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 King to Secretary St. John, 25 July, 1711.
V2 cleared ground to burn a warehouse that had been seen there. He was convinced that the French and their Indians were too few to attack him, though their numbers in fact were far greater than his own.  Infatuated with this idea, and bent on taking prisoners, he had the incredible rashness to divide his force in such a way that the several parts could not support each other. Lewis, with two hundred men, was sent to guard the baggage two miles in the rear, where a company of Virginians, under Captain Bullitt, was already stationed. A hundred Pennsylvanians were posted far off on the right, towards the Alleghany, while Captain Mackenzie, with a detachment of Highlanders, was sent to the left, towards the Monongahela. Then, the fog having cleared a little, Captain Macdonald, with another company of Highlanders, was ordered into the open plain to reconnoitre the fort and make a plan of it, Grant himself remaining on the hill with a hundred of his own regiment and a company of Maryland men. "In order to put on a good countenance," he says, "and convince our men they had no reason to be afraid, I gave directions to our drums to beat the reveille. The troops were in an advantageous post, and I must own I thought we had nothing to fear." Macdonald 153
 "Les sauvages et Accadiens mirent le feu dans toutes les maisons et granges, pleines de bled et de fourrages, ce qui a caus une grande disette." La Vallire, ut supra.MONTCALM.
V1 and Colonel George Washington, whom he had invited, in terms that do him honor, to become one of his military family.Nicholson was but a short time at Annapolis, leaving the government, during most of his term, to his deputies, Caulfield and afterwards Doucette, both of whom roundly denounce their principal for his general conduct; while both, in one degree or another, followed his example in preventing so far as they could the emigration of the Acadians. Some of them, however, got away, and twelve or fifteen families who settled at Port Toulouse, on Isle Royale, were near perishing from cold and hunger.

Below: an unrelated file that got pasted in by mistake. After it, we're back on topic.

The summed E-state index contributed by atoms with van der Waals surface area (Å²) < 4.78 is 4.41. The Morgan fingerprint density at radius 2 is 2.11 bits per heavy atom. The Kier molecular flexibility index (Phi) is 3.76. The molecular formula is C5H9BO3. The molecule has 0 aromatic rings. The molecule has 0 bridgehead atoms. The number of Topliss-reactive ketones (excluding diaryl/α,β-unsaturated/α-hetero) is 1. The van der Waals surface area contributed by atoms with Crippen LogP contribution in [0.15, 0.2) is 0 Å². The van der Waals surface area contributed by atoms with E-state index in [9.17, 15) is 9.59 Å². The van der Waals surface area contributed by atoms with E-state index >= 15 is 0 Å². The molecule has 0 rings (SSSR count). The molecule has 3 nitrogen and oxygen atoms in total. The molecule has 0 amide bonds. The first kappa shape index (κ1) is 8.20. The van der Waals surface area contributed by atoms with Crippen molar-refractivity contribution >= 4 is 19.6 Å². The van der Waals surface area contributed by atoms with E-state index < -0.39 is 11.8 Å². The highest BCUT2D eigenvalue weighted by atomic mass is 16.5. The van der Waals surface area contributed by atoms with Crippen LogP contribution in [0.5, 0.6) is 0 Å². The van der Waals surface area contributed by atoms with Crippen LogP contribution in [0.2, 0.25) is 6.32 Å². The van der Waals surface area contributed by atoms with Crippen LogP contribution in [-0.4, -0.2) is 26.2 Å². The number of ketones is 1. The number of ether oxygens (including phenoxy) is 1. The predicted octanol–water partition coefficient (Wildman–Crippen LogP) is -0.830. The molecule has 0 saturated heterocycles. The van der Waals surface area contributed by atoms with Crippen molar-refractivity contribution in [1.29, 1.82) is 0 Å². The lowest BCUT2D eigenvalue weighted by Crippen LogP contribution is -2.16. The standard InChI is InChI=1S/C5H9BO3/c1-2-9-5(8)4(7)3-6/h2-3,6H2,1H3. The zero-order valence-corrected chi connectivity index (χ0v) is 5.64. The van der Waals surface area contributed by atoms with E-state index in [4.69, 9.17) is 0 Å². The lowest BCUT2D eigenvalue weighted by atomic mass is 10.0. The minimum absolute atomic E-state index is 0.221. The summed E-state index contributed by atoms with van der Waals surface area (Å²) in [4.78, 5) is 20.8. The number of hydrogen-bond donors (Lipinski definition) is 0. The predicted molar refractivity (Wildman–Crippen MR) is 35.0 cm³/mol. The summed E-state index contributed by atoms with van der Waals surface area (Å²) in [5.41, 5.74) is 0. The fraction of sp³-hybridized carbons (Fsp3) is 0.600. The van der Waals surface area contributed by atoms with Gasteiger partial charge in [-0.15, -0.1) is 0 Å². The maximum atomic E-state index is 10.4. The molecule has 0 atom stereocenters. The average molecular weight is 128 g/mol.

A successful campaign was now doubly necessary to the governor, for by this alone could he hope to avert the consequences of his audacity. He waited no longer, but mustered troops, militia, and Indians, and marched to attack the Iroquois. The French and Indians stood before the open gate, with its blind and dumb warder, the mock sentinel of snow. Iberville went with a detachment to find the Albany gate, and bar it against the escape of fugitives; but he missed it in the gloom, and hastened back. The assailants were 214 now formed into two bands, Sainte-Hlne leading the one and Mantet the other. They passed through the gate together in dead silence: one turned to the right and the other to the left, and they filed around the village between the palisades and the houses till the two leaders met at the farther end. Thus the place was completely surrounded. The signal was then given: they all screeched the war-whoop together, burst in the doors with hatchets, and fell to their work. Roused by the infernal din, the villagers leaped from their beds. For some it was but a momentary nightmare of fright and horror, ended by the blow of the tomahawk. Others were less fortunate. Neither women nor children were spared. "No pen can write, and no tongue express," wrote Schuyler, "the cruelties that were committed."  There was little resistance, except at the blockhouse, where Talmage and his men made a stubborn fight; but the doors were at length forced open, the defenders killed or taken, and the building set on fire. Adam Vrooman, one of the villagers, saw his wife shot and his child brained against the door-post; but he fought so desperately that the assailants promised him his life. Orders had been given to spare Peter Tassemaker, the domine or minister, from whom it was thought that valuable information might be obtained; but 215 he was hacked to pieces, and his house burned. Some, more agile or more fortunate than the rest, escaped at the eastern gate, and fled through the storm to seek shelter at Albany or at houses along the way. Sixty persons were killed outright, of whom thirty-eight were men and boys, ten were women, and twelve were children.  The number captured appears to have been between eighty and ninety. The thirty Mohawks in the town were treated with studied kindness by the victors, who declared that they had no quarrel with them, but only with the Dutch and English.
V2 them of his attachment; while, either by himself or by means of the troops of the line, he made them bear the most frightful yoke (le joug le plus affreux). He defamed honest people, encouraged insubordination, and closed his eyes to the rapine of his soldiers."CHAPTER XV.